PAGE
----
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Dry sand or wet poor draining soil for food forest?

 
Matt Banchero
Posts: 27
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So after ten years of slaving away building my business and after meeting a beautiful woman with a huge heart and enough patience to marry me, we are looking to buy a house with a little land in Sonoma County, CA. I am looking at two properties that each have their own benefits and drawbacks for planting fruit trees.

The first property is on sandy loam with very low water holding capacity. Soilweb says about 10 cms available water per meter. There is the potential to take storm water off of the highway into the area I'd want to do the food forest, but our rain is highly seasonal and recently very inconsitant. The land has been a horse corral for many years and the ground it rock hard at the moment.

The second property is Laguna bottom land. It has been used as cow pasture for decades and according to the Soilweb app, is very poorly drained but it has more water available. 85 cms available water per meter.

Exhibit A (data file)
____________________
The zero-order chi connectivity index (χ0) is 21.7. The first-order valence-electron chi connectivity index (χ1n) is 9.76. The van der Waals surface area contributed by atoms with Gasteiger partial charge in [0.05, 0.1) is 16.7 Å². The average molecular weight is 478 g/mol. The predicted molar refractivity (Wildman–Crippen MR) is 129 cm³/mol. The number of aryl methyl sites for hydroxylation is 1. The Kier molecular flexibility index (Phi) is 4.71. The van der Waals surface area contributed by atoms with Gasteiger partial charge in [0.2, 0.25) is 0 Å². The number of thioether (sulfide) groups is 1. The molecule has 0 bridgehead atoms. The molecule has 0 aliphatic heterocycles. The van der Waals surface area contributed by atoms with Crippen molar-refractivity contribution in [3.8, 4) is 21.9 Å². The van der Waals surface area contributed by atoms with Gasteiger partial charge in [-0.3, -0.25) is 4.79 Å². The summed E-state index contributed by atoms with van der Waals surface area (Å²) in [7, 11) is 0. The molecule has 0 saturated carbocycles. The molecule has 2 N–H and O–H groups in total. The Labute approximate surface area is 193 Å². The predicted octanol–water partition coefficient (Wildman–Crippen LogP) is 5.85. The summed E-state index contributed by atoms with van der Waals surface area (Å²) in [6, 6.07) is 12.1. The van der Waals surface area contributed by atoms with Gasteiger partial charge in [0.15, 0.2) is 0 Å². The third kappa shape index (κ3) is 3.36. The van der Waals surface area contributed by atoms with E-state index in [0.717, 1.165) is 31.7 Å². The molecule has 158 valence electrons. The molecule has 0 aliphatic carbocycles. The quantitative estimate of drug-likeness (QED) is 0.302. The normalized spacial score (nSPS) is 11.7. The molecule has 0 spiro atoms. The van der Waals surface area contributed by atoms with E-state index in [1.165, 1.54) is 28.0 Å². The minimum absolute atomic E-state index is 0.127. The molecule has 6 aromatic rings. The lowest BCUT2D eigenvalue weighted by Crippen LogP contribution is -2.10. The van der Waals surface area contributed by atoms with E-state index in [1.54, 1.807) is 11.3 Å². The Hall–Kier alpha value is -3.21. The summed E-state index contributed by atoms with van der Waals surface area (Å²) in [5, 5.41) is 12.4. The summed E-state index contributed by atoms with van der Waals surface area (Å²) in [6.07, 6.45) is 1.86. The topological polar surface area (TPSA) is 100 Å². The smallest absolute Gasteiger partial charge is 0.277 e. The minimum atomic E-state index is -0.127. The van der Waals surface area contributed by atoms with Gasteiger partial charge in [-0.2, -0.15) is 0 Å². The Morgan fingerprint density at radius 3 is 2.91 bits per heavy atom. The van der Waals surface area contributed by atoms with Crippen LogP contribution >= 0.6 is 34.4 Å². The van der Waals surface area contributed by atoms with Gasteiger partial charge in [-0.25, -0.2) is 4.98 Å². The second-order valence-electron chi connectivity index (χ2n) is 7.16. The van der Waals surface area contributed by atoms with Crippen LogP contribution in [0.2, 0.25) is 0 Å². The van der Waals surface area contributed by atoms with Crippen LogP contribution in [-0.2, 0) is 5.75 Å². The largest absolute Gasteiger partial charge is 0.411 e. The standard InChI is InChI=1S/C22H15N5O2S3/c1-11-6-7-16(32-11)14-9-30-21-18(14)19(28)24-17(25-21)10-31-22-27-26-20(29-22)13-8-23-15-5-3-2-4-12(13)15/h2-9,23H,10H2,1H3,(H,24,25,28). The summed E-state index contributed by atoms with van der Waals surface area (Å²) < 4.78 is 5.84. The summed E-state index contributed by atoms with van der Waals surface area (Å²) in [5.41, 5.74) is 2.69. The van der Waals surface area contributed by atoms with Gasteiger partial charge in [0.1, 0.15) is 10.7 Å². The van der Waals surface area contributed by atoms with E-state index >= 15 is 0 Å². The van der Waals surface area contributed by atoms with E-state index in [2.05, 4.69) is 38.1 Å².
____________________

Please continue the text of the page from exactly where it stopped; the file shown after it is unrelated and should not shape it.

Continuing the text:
So two properties within 2 miles of each other with vastly different soil characteristics. Which would you choose and why?

I should add that I run a tree service so I have a virtually unlimited resource of chips and wood for mulch, hugulcultures, biochar ect.

I would love to use California Valley Oak as the long term native tree in the system with mulberry, chestnut, avocado and persimmon as food baring long term elements. Then putting in shorter lived smaller trees, shrubs ect.

Thanks!!!
 
Joseph Lofthouse
pollinator
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Location: Cache Valley, zone 4b, Irrigated, 9" rain in badlands
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I would prefer the property with clay soil. The water situation in California is ifffy. Might as well go for the field that holds onto the moisture as long as possible after rains, and that grabs hold of nutrients and saves them for later use. Bottom land is more likely to have a higher water table that the trees can tap into: perhaps avoiding the need for irrigation once established.

 
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